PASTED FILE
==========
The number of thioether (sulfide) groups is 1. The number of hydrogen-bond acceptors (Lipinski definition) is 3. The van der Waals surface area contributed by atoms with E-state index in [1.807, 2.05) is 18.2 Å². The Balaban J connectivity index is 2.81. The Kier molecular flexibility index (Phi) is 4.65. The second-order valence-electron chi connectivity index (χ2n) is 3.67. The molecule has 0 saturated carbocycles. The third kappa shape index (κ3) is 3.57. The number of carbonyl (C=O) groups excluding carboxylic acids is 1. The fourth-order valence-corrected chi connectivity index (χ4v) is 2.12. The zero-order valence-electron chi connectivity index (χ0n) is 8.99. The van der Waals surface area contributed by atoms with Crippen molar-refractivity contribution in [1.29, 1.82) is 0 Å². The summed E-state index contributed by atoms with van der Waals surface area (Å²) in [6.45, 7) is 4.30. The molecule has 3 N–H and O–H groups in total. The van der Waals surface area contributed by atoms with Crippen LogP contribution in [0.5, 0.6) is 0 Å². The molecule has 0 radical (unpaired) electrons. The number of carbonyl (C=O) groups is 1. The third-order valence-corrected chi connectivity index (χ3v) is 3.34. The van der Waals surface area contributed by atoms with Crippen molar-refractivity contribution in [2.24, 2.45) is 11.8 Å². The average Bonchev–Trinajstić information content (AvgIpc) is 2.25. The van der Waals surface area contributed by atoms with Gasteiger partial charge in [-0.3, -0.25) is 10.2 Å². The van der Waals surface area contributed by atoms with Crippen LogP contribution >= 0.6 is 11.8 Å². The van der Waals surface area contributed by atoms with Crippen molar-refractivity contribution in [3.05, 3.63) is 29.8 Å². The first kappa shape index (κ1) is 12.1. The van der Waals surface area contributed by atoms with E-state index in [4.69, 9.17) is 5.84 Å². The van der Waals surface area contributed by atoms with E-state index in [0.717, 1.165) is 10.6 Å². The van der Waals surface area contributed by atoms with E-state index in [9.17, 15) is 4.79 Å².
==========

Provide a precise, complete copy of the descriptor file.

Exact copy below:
The number of thioether (sulfide) groups is 1. The number of hydrogen-bond acceptors (Lipinski definition) is 3. The van der Waals surface area contributed by atoms with E-state index in [1.807, 2.05) is 18.2 Å². The Balaban J connectivity index is 2.81. The Kier molecular flexibility index (Phi) is 4.65. The second-order valence-electron chi connectivity index (χ2n) is 3.67. The molecule has 0 saturated carbocycles. The third kappa shape index (κ3) is 3.57. The number of carbonyl (C=O) groups excluding carboxylic acids is 1. The fourth-order valence-corrected chi connectivity index (χ4v) is 2.12. The zero-order valence-electron chi connectivity index (χ0n) is 8.99. The van der Waals surface area contributed by atoms with Crippen molar-refractivity contribution in [1.29, 1.82) is 0 Å². The summed E-state index contributed by atoms with van der Waals surface area (Å²) in [6.45, 7) is 4.30. The molecule has 3 N–H and O–H groups in total. The van der Waals surface area contributed by atoms with Crippen LogP contribution in [0.5, 0.6) is 0 Å². The molecule has 0 radical (unpaired) electrons. The number of carbonyl (C=O) groups is 1. The third-order valence-corrected chi connectivity index (χ3v) is 3.34. The van der Waals surface area contributed by atoms with Crippen molar-refractivity contribution in [2.24, 2.45) is 11.8 Å². The average Bonchev–Trinajstić information content (AvgIpc) is 2.25. The van der Waals surface area contributed by atoms with Gasteiger partial charge in [-0.3, -0.25) is 10.2 Å². The van der Waals surface area contributed by atoms with Crippen LogP contribution >= 0.6 is 11.8 Å². The van der Waals surface area contributed by atoms with Crippen molar-refractivity contribution in [3.05, 3.63) is 29.8 Å². The first kappa shape index (κ1) is 12.1. The van der Waals surface area contributed by atoms with E-state index in [4.69, 9.17) is 5.84 Å². The van der Waals surface area contributed by atoms with E-state index in [0.717, 1.165) is 10.6 Å². The van der Waals surface area contributed by atoms with E-state index in [9.17, 15) is 4.79 Å².